Are you including exercise as part of your diabetes control?
If you’ve been diagnosed with Type 2 diabetes, you’ve been told that the three cornerstones of treating your disease are proper diet, medications, and physical activity. Of these three, the results of physical activity produce the greatest and fastest rewards, quickly lowering blood glucose and contributing to a feeling of well-being and empowerment. Here’s why:
Muscles require energy to flex, and your body supplies it in the form of glucose and fatty acids. As you exercise, your blood glucose levels decline, which signals your pancreas to reduce its output of insulin. In turn, this signals your liver to empty its glucose reserves into your blood supply. The liver then begins to convert amino acids, lactic acids and fats into new glucose.
Once your body exhausts these initial resources, it finally dips into fat reserves, mostly the fat cells stored around your hips and belly. This fat to glucose conversion continues as long as your muscles require energy.
What kind of exercise is best?
A word of caution here: If you’re obese or suffering from additional health complications, please consult with your physician before undertaking any exercise program.
The best form of exercise is the most strenuous, as the longer your muscles demand energy, the more blood glucose and fat you burn. And as any diabetic knows, it’s all about lowering blood glucose levels.
In a study published in the Annals of Internal Medicine, the effects of exercise on blood glucose levels were striking. Researchers at the University of Calgary and the University of Ottowa split 250 patients into 4 groups:
- The Aerobic exercise group exercised 45 minutes at the gym three times a week on a treadmill or stationary bike
- The Strength training group exercised 45 minutes at the gym three times a week on weight machines
- The Combined group exercised 90 minutes at the gym three times a week doing the combined exercise programs of groups 1 and 2
- The No exercise / control group performed no exercise and had no change in lifestyle
The study lasted 22 weeks and “We built up gradually”, says Dr. Ronald Sigal, lead author of the study and associate professor of medicine and cardiac sciences at the University of Calgary. “It [wasn’t] sprinting or maximal exercise like a marathon trainer would do, but for someone who’s middle-aged and older and very overweight, it [was] fairly strenuous.”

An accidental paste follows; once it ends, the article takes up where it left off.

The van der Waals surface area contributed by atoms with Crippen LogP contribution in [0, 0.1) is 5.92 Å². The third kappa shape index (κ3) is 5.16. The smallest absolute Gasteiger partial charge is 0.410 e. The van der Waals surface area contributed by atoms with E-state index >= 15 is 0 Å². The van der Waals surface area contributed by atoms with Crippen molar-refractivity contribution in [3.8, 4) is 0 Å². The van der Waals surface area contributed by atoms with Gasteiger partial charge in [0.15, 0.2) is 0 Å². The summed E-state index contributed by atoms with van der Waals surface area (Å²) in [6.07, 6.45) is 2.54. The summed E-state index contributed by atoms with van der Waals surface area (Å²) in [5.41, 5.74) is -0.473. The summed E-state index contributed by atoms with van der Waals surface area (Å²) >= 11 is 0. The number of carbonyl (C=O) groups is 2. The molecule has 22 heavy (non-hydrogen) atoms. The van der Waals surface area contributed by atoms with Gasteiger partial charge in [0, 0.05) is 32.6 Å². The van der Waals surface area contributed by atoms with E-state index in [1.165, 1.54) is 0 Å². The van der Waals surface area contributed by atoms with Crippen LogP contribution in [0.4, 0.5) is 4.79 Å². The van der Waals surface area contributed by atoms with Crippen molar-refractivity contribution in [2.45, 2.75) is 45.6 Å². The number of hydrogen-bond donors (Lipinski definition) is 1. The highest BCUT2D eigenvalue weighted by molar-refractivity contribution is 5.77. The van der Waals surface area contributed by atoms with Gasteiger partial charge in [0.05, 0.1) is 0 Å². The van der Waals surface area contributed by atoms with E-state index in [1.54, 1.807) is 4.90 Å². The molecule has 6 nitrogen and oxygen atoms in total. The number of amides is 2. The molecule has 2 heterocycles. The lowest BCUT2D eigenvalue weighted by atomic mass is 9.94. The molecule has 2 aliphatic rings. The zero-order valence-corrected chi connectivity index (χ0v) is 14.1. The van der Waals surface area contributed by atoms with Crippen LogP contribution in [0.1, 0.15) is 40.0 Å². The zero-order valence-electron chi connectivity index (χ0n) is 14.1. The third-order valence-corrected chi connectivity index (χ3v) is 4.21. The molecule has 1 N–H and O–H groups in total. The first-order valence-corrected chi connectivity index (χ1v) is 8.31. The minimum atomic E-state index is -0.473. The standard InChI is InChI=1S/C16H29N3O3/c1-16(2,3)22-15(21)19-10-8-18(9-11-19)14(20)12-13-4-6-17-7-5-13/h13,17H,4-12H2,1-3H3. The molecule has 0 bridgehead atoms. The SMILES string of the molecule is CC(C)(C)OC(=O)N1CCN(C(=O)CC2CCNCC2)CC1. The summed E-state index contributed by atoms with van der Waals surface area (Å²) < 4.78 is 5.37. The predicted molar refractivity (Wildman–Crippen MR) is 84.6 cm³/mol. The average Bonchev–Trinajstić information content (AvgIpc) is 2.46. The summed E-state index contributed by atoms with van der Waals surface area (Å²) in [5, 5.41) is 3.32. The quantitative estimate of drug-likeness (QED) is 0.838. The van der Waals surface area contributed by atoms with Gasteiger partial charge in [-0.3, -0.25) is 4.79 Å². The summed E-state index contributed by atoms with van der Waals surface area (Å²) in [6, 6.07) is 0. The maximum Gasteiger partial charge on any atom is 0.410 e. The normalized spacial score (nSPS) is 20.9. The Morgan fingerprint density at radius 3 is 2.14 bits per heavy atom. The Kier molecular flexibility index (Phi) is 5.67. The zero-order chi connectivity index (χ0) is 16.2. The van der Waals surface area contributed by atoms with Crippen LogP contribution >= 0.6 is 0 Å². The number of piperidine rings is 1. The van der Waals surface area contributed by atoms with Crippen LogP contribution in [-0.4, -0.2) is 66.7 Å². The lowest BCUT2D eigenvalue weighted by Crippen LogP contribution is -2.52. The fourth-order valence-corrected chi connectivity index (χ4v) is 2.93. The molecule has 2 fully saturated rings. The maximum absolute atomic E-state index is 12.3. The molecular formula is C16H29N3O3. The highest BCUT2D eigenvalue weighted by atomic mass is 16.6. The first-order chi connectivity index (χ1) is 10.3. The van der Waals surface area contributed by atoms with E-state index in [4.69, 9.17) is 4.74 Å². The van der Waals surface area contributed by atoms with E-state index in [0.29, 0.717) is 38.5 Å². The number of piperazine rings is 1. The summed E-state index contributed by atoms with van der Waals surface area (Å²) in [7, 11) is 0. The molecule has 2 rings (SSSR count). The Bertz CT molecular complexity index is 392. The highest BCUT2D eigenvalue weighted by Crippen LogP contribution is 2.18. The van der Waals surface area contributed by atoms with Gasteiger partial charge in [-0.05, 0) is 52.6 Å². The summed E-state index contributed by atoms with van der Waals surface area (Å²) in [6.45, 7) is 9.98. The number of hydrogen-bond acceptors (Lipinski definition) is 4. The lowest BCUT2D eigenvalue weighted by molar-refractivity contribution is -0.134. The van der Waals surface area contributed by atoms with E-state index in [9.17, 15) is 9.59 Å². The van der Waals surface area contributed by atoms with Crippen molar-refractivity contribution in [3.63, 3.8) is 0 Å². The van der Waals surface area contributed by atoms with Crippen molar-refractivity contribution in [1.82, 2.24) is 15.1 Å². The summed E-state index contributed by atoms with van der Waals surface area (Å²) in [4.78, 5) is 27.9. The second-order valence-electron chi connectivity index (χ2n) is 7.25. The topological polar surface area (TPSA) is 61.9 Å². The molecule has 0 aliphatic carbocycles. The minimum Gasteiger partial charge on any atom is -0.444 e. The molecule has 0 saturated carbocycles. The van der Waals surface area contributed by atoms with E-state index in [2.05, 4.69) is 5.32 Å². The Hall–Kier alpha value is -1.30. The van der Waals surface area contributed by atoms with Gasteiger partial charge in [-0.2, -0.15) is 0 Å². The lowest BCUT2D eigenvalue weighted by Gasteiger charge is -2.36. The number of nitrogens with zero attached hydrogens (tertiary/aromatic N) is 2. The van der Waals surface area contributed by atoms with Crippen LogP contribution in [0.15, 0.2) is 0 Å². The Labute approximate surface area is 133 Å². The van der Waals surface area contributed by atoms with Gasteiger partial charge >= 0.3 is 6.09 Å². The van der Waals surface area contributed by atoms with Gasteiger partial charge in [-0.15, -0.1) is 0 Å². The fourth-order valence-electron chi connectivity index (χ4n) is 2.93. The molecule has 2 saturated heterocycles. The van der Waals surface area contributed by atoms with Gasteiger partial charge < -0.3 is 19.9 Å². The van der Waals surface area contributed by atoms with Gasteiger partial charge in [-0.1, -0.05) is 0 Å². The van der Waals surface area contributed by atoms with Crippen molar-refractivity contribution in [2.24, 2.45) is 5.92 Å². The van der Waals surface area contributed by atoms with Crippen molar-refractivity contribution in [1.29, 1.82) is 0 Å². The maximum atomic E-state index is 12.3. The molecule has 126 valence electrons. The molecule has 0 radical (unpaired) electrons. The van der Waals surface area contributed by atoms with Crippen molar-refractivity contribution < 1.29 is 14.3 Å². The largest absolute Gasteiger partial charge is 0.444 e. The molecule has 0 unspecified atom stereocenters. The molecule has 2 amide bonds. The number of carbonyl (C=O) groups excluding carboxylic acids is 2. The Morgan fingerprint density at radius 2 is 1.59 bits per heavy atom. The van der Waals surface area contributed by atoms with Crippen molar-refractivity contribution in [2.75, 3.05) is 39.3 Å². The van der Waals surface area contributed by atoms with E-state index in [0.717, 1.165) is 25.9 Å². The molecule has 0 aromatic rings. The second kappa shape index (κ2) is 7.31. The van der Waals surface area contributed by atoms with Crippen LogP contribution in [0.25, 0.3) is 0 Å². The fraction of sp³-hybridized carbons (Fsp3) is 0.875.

Over two to three months, each group had their hemoglobin A1C values tested, which measured blood-sugar control (lower is better). When compared to the control group who did no exercise, patients in the aerobic exercise group showed a reduction of .51%, and the weight-training group had a .38% reduction. The combined exercise group had even better improvements: a nearly 1% lower A1C reading than the control group.
“The benefits of a 1% drop aren’t small”, according to a Time Magazine article on the study. “Imagine an inexpensive pill that could decrease the hemoglobin A1C value by 1 percentage point… Diabetes experts would be quick to incorporate this pill into practice guidelines and performance measures for diabetes.”
Additionally, the exercise groups also showed modest weight loss and a reduction in belly fat, even though they were specifically following diets which were designed to maintain their weight.
How to get started on an exercise program to control your diabetes
If you’ve been sedentary for quite a while, you don’t have to be intimidated by the prospect of beginning an exercise program – health clubs and expensive workout gear aren’t a requirement. Activities can be as simple as taking a 30 minute walk, walking the dog, playing with kids (or grandkids), riding your bike outside, or working in the garden. Keeping your body active in any way strengthens muscles, burns fat, and lowers blood glucose levels. Start easy and build up to a 45 minute routine at least 3 times a week. But the important thing is to start today.
For more information on beginning an exercise program to control your Type 2 diabetes, check these links:
Diabetes.org – Ideas for types of exercise
Health magazine: 15 Exercise Tips for People With Type 2 Diabetes
U.S. Department of Health and Human Services: What I Need To Know about Physical Activity and Diabetes